Rock & Roll Hall of Famer Paul Simon captivated a packed Queen Elizabeth Theatre last night with a fantastic set that was light on new material and heavy on sentimental favourites.
The pint-sized singer-songwriter was in Vancouver plugging his latest CD Stranger to Stranger which doesn’t hit stores until June 3. Simon has been working on the album for five years and collaborated with producer Roy Halee, who recorded demos for Simon and Garfunkel more than 50 years ago.
A handful of songs from Stranger to Stranger, including the title track, were performed last night to a so-so response, but the crowd was on its feet for familiar, feel-good hits like “You Can Call Me Al” and “Diamonds on the Soles of Her Shoes”.
Simon was backed all night by a phenomenal nine-piece band that included bassist Bakithi Kumalo who played on 1986’s Graceland. But despite all of the action on stage, the show felt completely relaxed and intimate. It’s rare to see a star of Simon’s caliber playing theaters instead of arenas – this is the same guy who played to an estimated 500,000 people at a Central Park concert with ex-pal Art Garfunkel.
Vancouver fans jumped at the chance to see the small star in a small setting, with tickets to last night’s show selling out just hours after they went on sale. Simon opened with a one-two punch of “The Boy In The Bubble” and “50 Ways To Leave Your Lover” and was greeted to a chorus of “I love you, Paul!”s from the front row.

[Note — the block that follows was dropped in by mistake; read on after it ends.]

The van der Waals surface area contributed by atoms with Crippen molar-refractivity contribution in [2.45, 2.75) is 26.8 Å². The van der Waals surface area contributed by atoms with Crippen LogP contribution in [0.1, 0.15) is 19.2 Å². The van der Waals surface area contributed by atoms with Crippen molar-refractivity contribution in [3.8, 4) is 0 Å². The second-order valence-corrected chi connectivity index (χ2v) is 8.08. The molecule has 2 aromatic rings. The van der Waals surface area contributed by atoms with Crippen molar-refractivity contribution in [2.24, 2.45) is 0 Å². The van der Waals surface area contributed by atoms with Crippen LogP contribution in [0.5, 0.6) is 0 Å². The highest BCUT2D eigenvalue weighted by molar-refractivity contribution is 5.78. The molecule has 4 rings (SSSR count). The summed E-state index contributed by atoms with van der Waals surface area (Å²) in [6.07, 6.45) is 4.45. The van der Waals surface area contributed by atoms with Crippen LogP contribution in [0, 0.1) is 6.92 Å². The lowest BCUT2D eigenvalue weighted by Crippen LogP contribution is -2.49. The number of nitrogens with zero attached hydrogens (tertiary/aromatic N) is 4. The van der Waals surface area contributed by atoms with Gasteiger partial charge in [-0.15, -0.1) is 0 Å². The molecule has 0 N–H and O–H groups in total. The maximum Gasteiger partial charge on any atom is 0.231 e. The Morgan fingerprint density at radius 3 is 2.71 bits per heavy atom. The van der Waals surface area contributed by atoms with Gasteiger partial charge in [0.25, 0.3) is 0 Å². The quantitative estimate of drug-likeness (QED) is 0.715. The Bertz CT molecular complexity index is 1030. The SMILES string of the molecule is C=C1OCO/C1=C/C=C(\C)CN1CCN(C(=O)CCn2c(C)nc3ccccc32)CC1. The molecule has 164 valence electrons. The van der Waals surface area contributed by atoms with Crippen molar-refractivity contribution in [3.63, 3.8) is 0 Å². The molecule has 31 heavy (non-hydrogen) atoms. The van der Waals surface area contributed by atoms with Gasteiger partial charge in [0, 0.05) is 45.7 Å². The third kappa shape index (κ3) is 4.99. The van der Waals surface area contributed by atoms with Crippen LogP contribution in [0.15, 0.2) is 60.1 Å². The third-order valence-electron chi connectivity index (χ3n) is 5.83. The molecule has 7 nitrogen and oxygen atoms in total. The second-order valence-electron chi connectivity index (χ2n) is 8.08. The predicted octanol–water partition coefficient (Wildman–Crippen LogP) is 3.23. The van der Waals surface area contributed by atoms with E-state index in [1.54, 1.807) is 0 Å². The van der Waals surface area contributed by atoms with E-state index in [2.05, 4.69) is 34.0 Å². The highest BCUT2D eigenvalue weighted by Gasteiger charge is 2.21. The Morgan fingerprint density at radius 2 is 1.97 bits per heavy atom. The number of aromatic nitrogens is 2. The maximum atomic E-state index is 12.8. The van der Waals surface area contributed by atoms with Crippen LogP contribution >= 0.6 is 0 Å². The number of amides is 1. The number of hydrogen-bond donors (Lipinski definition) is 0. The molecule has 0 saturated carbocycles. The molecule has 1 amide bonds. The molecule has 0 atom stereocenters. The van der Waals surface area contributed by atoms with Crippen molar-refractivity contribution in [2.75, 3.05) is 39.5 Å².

“Now you tell me,” he replied. “After all these years.”
Simon nicely filled the gaps between tracks with stories from his illustrious career, like the time he wrote a song after meeting a witch doctor in Manaus.
“Many years ago, I took a trip sailing down the Amazon river,” he told us. “The captain of the boat said ‘in a couple of villages further, there’s a brujo – a medicine doctor. If you’ve got some aches or pains or some illness you want to see him for, we can stop there’. So I said ‘yeah!'”
Simon told us he was offered a special brew made from vines and leaves but was warned by the doctor that he would “probably see the anaconda” shortly after ingesting the concoction. “But don’t be alarmed – it’s in your head,” the doctor told him, to which Simon replied “yeah, let’s drink up.”
So now you know how 1990’s “Spirit Voices” came to be.
While the show was loaded with hits from the singer’s six decade-long career, those who came expecting a Simon and Garfunkel retrospective were left disappointed. “Homeward Bound” and “El Condor Pasa” made the cut, but “America” was nowhere to be found. Also missing was “The Sound of Silence”, an odd omission seeing as how a cover of the song by rock band Disturbed is currently climbing the charts.
But most of the Vancouver crowd were thrilled with the choices Simon made, save for one young fan near the stage who requested that he sing a tune from The Lion King.
“Wait a minute, what? What did you ask me to play?” Simon asked her. “I didn’t write The Lion King.” Instead, he closed the show with stirring versions “Still Crazy After All These Years” and “The Boxer” that kept the audience on their feet well after the star exited stage left.